Tales from Valparaiso (and beyond) No. 4

The Atacama Desert

The wind comes up usually in the afternoon – when I grew up here you used to be able to hear it moving through the town – it was rather a pleasant sound – of course, you don't hear it nowadays. Indeed, the desert oasis town of San Pedro de Atacama has become a tourist destination within the last decade or so and the various craft outlets and restaurants tend to play their own music. So it was that Ann and I found ourselves at the cafe in the town square listening to a play-list which included Michael Jackson, Jimi Hendrix, Portishead - but also extended to Serge Gainsborough and Silvio Rodriguez - while a man with two pet llamas hung around the square with a shoulder bag of chañar nuts (which the llamas were constantly trying to get their noses into) accepting donations from tourists (who all wanted to photograph the llamas) until the money was enough to buy a litre of milk (the llamas were both still young and being bottle fed).

Also on the cafe play-list were a number of Beatles songs – especially early ones - “Twist and Shout”, “Money Can't Buy Me Love” etc. This was an odd experience for Ann who was a young teenager in Chile when those records first came out:

'You've no idea how big the Beatles were in Chile – much bigger than in the UK!'
'But you weren't in the UK, so you don't realise how big they were there as well!'
'But people were really hysterical about them here.'
'What about Chilean singer-song-writers like Victor Jara?'
'Oh, that was much later.'

Once we'd settled into San Pedro, we transferred to a hostel called La Rose d'Atacama, a focus for francophones run by an extraordinary Frenchwoman called Marie. A “cultural centre” as well as a “hostal”, Marie and her team regularly show films and put on concerts in their courtyard – none, unfortunately while we were there. To sit in that garden in a fusty old armchair drawn up under the shade of a pomegranate tree, conscious that there were hundreds of miles of arid desert beyond the town in almost every direction, the garden lilies coming into bloom, the predominant sound that of doves (a different sort of dove from ours) cooing and sparrows (a different kind of sparrow from ours) chirrupping, the house cat sunning herself in her favourite spot, was, as we English would tend to put it, “very nice indeed”.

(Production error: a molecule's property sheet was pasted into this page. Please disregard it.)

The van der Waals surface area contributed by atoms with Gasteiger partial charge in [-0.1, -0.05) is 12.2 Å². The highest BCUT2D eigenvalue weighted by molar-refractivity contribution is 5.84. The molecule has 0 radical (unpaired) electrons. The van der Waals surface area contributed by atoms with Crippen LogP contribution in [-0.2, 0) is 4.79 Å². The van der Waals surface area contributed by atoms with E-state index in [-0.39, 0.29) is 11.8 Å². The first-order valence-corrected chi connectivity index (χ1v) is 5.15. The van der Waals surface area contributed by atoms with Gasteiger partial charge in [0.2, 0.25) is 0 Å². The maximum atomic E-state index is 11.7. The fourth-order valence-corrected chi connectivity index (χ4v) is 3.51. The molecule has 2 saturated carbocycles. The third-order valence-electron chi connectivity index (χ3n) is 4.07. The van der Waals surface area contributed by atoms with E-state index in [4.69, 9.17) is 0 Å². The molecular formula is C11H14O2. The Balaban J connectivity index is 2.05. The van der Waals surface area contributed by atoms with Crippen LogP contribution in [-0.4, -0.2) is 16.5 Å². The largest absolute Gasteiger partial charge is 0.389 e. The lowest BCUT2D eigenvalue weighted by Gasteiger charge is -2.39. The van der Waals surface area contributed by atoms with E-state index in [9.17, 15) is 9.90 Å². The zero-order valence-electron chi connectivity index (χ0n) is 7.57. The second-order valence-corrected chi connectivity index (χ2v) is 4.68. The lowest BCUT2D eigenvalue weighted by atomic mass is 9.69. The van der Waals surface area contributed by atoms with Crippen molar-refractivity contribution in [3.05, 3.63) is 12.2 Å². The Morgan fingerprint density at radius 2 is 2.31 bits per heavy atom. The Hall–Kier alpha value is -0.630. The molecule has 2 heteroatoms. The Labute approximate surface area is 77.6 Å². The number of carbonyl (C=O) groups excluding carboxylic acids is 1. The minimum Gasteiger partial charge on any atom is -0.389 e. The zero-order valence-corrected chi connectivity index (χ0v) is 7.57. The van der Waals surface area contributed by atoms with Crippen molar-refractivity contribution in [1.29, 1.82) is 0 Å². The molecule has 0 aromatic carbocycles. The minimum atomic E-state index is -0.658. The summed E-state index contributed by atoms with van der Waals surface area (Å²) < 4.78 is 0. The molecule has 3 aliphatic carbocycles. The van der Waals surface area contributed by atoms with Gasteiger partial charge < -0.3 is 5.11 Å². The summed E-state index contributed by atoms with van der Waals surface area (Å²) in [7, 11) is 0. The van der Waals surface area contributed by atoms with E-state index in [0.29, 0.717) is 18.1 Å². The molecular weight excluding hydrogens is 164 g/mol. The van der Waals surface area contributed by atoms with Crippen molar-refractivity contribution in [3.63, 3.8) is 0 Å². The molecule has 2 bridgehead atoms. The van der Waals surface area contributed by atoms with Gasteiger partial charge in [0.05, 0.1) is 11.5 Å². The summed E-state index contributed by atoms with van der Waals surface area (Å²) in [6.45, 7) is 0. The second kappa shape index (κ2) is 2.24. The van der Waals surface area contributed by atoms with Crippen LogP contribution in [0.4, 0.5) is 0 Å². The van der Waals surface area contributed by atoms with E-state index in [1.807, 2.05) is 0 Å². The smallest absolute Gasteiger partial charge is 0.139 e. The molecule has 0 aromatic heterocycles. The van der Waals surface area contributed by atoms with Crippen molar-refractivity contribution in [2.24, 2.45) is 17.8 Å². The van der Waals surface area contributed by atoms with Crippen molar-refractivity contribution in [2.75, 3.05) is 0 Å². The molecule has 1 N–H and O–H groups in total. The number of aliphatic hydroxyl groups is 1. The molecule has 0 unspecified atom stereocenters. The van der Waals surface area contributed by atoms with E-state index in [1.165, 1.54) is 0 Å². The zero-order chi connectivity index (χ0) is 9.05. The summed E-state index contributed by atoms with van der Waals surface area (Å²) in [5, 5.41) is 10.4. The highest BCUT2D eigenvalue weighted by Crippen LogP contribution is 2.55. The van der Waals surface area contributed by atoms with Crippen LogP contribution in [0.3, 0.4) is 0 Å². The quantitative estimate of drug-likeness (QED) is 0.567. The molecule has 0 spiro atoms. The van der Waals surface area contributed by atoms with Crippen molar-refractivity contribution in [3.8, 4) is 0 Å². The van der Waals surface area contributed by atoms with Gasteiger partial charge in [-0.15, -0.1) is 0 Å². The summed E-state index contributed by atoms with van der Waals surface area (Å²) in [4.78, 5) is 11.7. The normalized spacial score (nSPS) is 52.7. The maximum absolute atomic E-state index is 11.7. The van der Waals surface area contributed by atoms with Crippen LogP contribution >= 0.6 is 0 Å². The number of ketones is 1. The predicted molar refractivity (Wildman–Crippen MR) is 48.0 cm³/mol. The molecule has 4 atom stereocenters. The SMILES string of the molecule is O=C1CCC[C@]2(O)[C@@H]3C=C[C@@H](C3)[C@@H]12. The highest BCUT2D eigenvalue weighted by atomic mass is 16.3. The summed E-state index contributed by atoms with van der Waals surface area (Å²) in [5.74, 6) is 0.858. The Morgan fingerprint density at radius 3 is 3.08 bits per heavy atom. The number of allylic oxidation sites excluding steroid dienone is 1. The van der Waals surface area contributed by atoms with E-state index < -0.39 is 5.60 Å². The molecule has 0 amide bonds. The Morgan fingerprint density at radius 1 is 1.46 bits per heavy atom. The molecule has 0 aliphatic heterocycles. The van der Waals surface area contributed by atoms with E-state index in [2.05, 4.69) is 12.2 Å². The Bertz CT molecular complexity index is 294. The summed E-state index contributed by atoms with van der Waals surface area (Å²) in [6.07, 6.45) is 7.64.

I'm trying to keep these blogs to the subject of music, or at least sound, so I won't go into details about our various trips into the desert – to the Puritama thermal pools, the salt lake of Cejar (in both of which we swam), our walk out to the fort (or “Pukara”) of Quitor (where the local Kunza people held out against the combined forces of the Inkas and the Spanish between 1536 and 1540), our walk across the salt flats to the local swimming pool fed by a natural well a few miles out of town along the main road to Bolivia, our day trip to Tocanao and the beautiful lush “Valle de Jerez” - or even my afternoon out riding with a guide, Sergio, (a late 60th birthday present from Ann, whose bad back wasn't up to it, but who insisted I go anyway) through the “Valle de Muerte” (the “Valley of Death” - and as we cantered over polished rock strewn with large stones I thought to myself how ironic it would be..... or again when, after riding up and along the cliff top looking over the valley on the way back Sergio suddenly turned and started to ride straight down over the cliff, leaving me to follow, urging my reluctant horse down what looked – to both of us seemingly - like an impossibly steep downward path). Nor will I go into our interesting conversations with Marie about local politics (complaining about the local mayoress, who had used all of the town's cultural funding to have an olympic swimming pool built, completed four years ago and never yet opened) or with the woman in the off-licence whose remarks opened this blog.

Suffice it to say that while in San Pedro I heard no live music, other than the guitar-accompanied responses in mass (which Ann and I blundered into late, and at which I found my way to an empty pew which, it turned out, was the queue for the confessional) and Ann occasionally practising Lucy Campbell's on the tin whistle which Dexter had lent her for the week.

One last anecdote, however: at the entrance to the Valle de Jerez in Tocanao, just past the rather forbidding-looking lithium miners' base camp, the woman taking the ticket money (much is cheap in Chile, but nothing is free) obviously had time on her hands – we must, I'm sure, have been the only tourists to go past that day. We being foreigners, she immediately enlisted our help with her son's homework which she'd been puzzling over. His English teacher had given them a number of different countries whose flags they had to draw and colour in. One of the last listed was “Pern” which puzzled her.

'I'm sure it's supposed to be “Peru”' - suggested Ann.
'No, it's definitely an “n”'
'But no doubt it was the end of the school day, your son was tired, and made one little copying mistake' - I ventured in my bad Spanish.
'But have you ever heard of a country called “Pern”?'
'Definitely not – honestly – seriously – I'd try “Peru”'

But she seemed to remain unconvinced. You'll be pleased to hear, however, that, among the countries whose flags had been identified, correctly drawn and coloured in (whether by the son or by his indulgent mother), besides the Union Jack, was the Scottish flag.

We arrived back in Valparaiso yesterday – a 24 hour bus journey – to see posters for a John Lennon tribute concert at the Piedra Feliz on Sunday – maybe bearing out Ann's assertion about the special relationship between Chile and the Beatles.

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